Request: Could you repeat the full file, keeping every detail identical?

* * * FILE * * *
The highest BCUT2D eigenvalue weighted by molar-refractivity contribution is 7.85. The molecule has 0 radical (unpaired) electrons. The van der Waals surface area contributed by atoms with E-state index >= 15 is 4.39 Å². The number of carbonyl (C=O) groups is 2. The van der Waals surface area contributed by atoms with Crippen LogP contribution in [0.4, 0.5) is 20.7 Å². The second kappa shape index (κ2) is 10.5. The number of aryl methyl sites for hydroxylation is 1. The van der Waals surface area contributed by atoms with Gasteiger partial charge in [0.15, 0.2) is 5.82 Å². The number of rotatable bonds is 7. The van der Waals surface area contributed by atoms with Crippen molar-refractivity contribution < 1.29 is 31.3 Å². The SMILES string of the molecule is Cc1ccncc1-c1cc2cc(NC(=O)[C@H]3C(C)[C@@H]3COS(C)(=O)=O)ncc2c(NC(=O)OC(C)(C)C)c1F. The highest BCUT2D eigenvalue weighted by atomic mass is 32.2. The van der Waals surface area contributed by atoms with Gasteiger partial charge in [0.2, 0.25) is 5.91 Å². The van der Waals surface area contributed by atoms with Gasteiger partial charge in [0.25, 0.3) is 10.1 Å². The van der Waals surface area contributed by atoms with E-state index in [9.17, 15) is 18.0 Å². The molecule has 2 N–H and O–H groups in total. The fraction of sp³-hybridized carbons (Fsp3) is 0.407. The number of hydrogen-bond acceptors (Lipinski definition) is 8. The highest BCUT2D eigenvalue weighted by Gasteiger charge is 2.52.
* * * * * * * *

The highest BCUT2D eigenvalue weighted by molar-refractivity contribution is 7.85. The molecule has 0 radical (unpaired) electrons. The van der Waals surface area contributed by atoms with E-state index >= 15 is 4.39 Å². The number of carbonyl (C=O) groups is 2. The van der Waals surface area contributed by atoms with Crippen LogP contribution in [0.4, 0.5) is 20.7 Å². The second kappa shape index (κ2) is 10.5. The number of aryl methyl sites for hydroxylation is 1. The van der Waals surface area contributed by atoms with Gasteiger partial charge in [0.15, 0.2) is 5.82 Å². The number of rotatable bonds is 7. The van der Waals surface area contributed by atoms with Crippen molar-refractivity contribution < 1.29 is 31.3 Å². The SMILES string of the molecule is Cc1ccncc1-c1cc2cc(NC(=O)[C@H]3C(C)[C@@H]3COS(C)(=O)=O)ncc2c(NC(=O)OC(C)(C)C)c1F. The highest BCUT2D eigenvalue weighted by atomic mass is 32.2. The van der Waals surface area contributed by atoms with Gasteiger partial charge in [0.2, 0.25) is 5.91 Å². The van der Waals surface area contributed by atoms with Gasteiger partial charge in [0.25, 0.3) is 10.1 Å². The van der Waals surface area contributed by atoms with E-state index in [9.17, 15) is 18.0 Å². The molecule has 2 N–H and O–H groups in total. The fraction of sp³-hybridized carbons (Fsp3) is 0.407. The number of hydrogen-bond acceptors (Lipinski definition) is 8. The highest BCUT2D eigenvalue weighted by Gasteiger charge is 2.52.